Tax Planning in an Election Year

Tax Advisor 2020

In 2020, companies have been forced to rethink how to operate, survive, and deal with the uncertainty caused by the coronavirus pandemic. The virus has largely dominated the news, despite 2020 being an election year, and taxpayers are still trying to gain clarity on coronavirus-related tax legislation. As we saw in 2017, this election could bring about major tax reform, so while the pandemic is far from over, it’s time to focus on tax planning considerations. Here are some highlights of what could change and some tax planning ideas to consider:

Tax Rates

Joe Biden is proposing to raise the top tax rate for both corporations and individuals. His tax plan increases the corporate rate from 21 percent to 28 percent. The top individual rate would be increased from 37 percent to 39.6 percent. In addition, his plan would tax long-term capital gains and qualified dividends at ordinary rates on income above $1 million.

Some other notable changes in Biden’s plan include:

  • Phaseout of the qualified business income (QBI) deduction for taxpayers earning more than $400,000.
  • Earnings above $400,000 would be subject to the 12.4 percent Social Security payroll tax (currently for 2020, earnings above $137,700 aren’t subject to Social Security payroll tax).
  • End use of like-kind exchanges.
  • End estate tax stepped-up basis and potentially lower the estate tax exemption to pretax reform levels (around $5 million).
  • Repeal of the temporary net operating loss (NOL) provisions within the Coronavirus Aid, Relief, and Economic Security Act (CARES Act).
  • Silent on the status of 100 percent bonus depreciation.
  • Cap itemized deductions at 28 percent and restore the Pease limitation for income levels above $400,000. However, the state and local tax cap would no longer apply.
  • Establish a manufacturing communities tax credit, which would be a 10 percent advanceable tax credit for companies making investments that will create jobs for American workers.

If Biden wins the election and the Democrats control both chambers of Congress, a change to the code likely won’t occur in 2020. In prior elections where the parties enacted changes to tax rates, the change didn’t occur until the year after the election.

Planning Ideas

Given the potential changes listed above, here are a few tax planning strategies to consider:

  • Accelerate Income & Defer Deductions: With proposed increases to tax rates, accelerating income means it will be taxed at a lower rate, while deferring deductions will result in a greater tax benefit in the future. In addition, this would enhance the benefit of the QBI deduction before a potential phaseout is enacted. Lastly, for self-employed individuals, the income accelerated would avoid the additional Social Security tax on earnings above $400,000.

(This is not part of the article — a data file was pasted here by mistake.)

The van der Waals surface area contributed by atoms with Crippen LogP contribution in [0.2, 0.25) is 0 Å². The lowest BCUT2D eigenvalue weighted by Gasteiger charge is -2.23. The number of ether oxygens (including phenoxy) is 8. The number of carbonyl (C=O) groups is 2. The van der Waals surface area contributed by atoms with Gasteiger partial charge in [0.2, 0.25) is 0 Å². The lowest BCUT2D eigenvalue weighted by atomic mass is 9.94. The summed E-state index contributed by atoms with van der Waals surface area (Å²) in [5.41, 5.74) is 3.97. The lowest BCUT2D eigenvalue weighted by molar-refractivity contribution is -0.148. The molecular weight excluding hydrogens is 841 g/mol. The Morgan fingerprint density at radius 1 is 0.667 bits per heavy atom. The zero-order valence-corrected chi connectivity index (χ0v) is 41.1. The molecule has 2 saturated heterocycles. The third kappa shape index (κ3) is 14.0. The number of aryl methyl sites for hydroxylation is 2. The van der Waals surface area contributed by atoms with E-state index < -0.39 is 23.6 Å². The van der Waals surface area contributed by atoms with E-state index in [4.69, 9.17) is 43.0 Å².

• Defer Income & Accelerate Deductions: Many businesses struggling this year may end up in a NOL position. A provision in the CARES Act allows individuals and corporations to carry back NOLs five years. The top tax rate in 2015 for individuals and corporations was 39.6 percent and 35 percent, respectively. Therefore, the tax benefit of carrying back a loss could potentially provide a greater benefit than carrying it forward. In addition, since the carryback claim would be filed in 2021, you’d realize the benefit of the loss at least a year earlier than if you were to carry it forward. 
  • Choice of Entity: It’s a good time to analyze business structure to determine if there would be a benefit from converting to a different entity type. There are many factors, both tax and nontax, to consider when making this decision. For tax purposes, the notable changes to consider would include:
    • Corporations – Tax rate increase of 7 percent plus the possibility of dividends getting taxed at ordinary rates.
    • Flow-though and disregarded entities – Tax rate increase of 2.6 percent and the phaseout of the QBI deduction, which combined could increase the tax rate by 10 percent; also, the additional 12.4 percent Social Security payroll tax on earnings above $400,000.
  • Capital Asset Acquisitions: Businesses should consider capital asset purchases for possible 100 percent bonus depreciation. Biden hasn’t released definitive guidance on his position as it pertains to bonus depreciation. Therefore, an asset placed in service in 2020 might generate a greater tax benefit in the year of acquisition compared to the same asset placed in service in 2021.
  • Accelerate Transactions: Businesses should consider accelerating the closing of transactions in 2020 for sellers to take advantage of lower tax rates.

Business tax planning in an uncertain tax environment and economy is complex, as there are numerous tax and nontax factors to consider. Certain tax planning ideas may require action in advance of year-end, so it’s best to have these discussions with your BKD Trusted Advisor™ during your year-end planning meetings. Be sure to keep up with the BKD Tax Reform Resource Center and the BKD “Simply Tax” podcast for the most up-to-date information.
 

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